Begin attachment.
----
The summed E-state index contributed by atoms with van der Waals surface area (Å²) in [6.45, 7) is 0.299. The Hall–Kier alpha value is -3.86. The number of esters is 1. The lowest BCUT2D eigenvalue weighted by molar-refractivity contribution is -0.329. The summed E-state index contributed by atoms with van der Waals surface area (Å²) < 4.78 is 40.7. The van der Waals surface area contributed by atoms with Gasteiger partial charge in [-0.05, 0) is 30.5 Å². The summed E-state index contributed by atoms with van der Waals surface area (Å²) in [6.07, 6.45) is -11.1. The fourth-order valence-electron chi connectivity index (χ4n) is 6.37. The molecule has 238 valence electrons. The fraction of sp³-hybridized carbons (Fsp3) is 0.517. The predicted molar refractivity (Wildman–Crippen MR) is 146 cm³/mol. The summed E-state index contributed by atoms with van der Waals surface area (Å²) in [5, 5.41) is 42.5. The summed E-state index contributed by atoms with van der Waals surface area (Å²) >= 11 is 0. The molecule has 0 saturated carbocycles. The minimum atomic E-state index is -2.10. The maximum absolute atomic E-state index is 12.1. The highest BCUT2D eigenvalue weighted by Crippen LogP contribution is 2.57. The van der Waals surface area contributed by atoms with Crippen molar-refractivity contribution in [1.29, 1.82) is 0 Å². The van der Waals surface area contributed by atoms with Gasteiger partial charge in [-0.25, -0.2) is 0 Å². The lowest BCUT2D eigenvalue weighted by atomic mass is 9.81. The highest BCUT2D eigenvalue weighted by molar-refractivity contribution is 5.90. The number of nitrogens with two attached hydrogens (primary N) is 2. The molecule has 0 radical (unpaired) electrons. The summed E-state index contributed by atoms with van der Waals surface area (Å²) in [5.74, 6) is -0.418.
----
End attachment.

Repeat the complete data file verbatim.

The summed E-state index contributed by atoms with van der Waals surface area (Å²) in [6.45, 7) is 0.299. The Hall–Kier alpha value is -3.86. The number of esters is 1. The lowest BCUT2D eigenvalue weighted by molar-refractivity contribution is -0.329. The summed E-state index contributed by atoms with van der Waals surface area (Å²) < 4.78 is 40.7. The van der Waals surface area contributed by atoms with Gasteiger partial charge in [-0.05, 0) is 30.5 Å². The summed E-state index contributed by atoms with van der Waals surface area (Å²) in [6.07, 6.45) is -11.1. The fourth-order valence-electron chi connectivity index (χ4n) is 6.37. The molecule has 238 valence electrons. The fraction of sp³-hybridized carbons (Fsp3) is 0.517. The predicted molar refractivity (Wildman–Crippen MR) is 146 cm³/mol. The summed E-state index contributed by atoms with van der Waals surface area (Å²) in [5, 5.41) is 42.5. The summed E-state index contributed by atoms with van der Waals surface area (Å²) >= 11 is 0. The molecule has 0 saturated carbocycles. The minimum atomic E-state index is -2.10. The maximum absolute atomic E-state index is 12.1. The highest BCUT2D eigenvalue weighted by Crippen LogP contribution is 2.57. The van der Waals surface area contributed by atoms with Crippen molar-refractivity contribution in [1.29, 1.82) is 0 Å². The van der Waals surface area contributed by atoms with Gasteiger partial charge in [-0.25, -0.2) is 0 Å². The lowest BCUT2D eigenvalue weighted by atomic mass is 9.81. The highest BCUT2D eigenvalue weighted by molar-refractivity contribution is 5.90. The number of nitrogens with two attached hydrogens (primary N) is 2. The molecule has 0 radical (unpaired) electrons. The summed E-state index contributed by atoms with van der Waals surface area (Å²) in [5.74, 6) is -0.418.